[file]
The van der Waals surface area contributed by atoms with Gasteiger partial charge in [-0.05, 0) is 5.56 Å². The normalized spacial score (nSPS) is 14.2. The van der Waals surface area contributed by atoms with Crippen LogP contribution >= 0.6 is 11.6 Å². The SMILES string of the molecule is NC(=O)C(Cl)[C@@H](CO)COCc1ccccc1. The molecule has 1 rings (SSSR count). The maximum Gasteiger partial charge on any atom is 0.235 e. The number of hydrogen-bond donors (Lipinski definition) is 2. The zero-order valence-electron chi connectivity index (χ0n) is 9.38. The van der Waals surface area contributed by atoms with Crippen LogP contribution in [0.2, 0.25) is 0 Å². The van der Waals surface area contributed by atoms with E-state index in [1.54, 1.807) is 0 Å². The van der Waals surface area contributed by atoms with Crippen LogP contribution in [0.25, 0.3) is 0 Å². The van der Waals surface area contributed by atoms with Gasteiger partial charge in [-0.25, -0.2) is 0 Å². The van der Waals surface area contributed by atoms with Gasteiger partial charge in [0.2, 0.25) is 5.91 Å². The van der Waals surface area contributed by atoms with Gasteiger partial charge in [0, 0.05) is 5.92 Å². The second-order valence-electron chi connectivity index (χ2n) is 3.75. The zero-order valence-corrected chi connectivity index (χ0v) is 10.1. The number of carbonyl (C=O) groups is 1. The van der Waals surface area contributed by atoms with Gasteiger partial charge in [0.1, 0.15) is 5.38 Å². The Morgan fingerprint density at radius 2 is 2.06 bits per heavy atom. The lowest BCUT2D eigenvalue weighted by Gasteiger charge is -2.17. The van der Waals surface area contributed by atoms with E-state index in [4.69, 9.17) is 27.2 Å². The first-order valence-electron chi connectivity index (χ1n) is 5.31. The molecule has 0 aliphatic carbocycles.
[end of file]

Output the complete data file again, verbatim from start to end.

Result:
The van der Waals surface area contributed by atoms with Gasteiger partial charge in [-0.05, 0) is 5.56 Å². The normalized spacial score (nSPS) is 14.2. The van der Waals surface area contributed by atoms with Crippen LogP contribution >= 0.6 is 11.6 Å². The SMILES string of the molecule is NC(=O)C(Cl)[C@@H](CO)COCc1ccccc1. The molecule has 1 rings (SSSR count). The maximum Gasteiger partial charge on any atom is 0.235 e. The number of hydrogen-bond donors (Lipinski definition) is 2. The zero-order valence-electron chi connectivity index (χ0n) is 9.38. The van der Waals surface area contributed by atoms with Crippen LogP contribution in [0.2, 0.25) is 0 Å². The van der Waals surface area contributed by atoms with E-state index in [1.54, 1.807) is 0 Å². The van der Waals surface area contributed by atoms with Crippen LogP contribution in [0.25, 0.3) is 0 Å². The van der Waals surface area contributed by atoms with Gasteiger partial charge in [-0.25, -0.2) is 0 Å². The van der Waals surface area contributed by atoms with Gasteiger partial charge in [0.2, 0.25) is 5.91 Å². The van der Waals surface area contributed by atoms with Gasteiger partial charge in [0, 0.05) is 5.92 Å². The second-order valence-electron chi connectivity index (χ2n) is 3.75. The zero-order valence-corrected chi connectivity index (χ0v) is 10.1. The number of carbonyl (C=O) groups is 1. The van der Waals surface area contributed by atoms with Gasteiger partial charge in [0.1, 0.15) is 5.38 Å². The Morgan fingerprint density at radius 2 is 2.06 bits per heavy atom. The lowest BCUT2D eigenvalue weighted by Gasteiger charge is -2.17. The van der Waals surface area contributed by atoms with E-state index in [4.69, 9.17) is 27.2 Å². The first-order valence-electron chi connectivity index (χ1n) is 5.31. The molecule has 0 aliphatic carbocycles.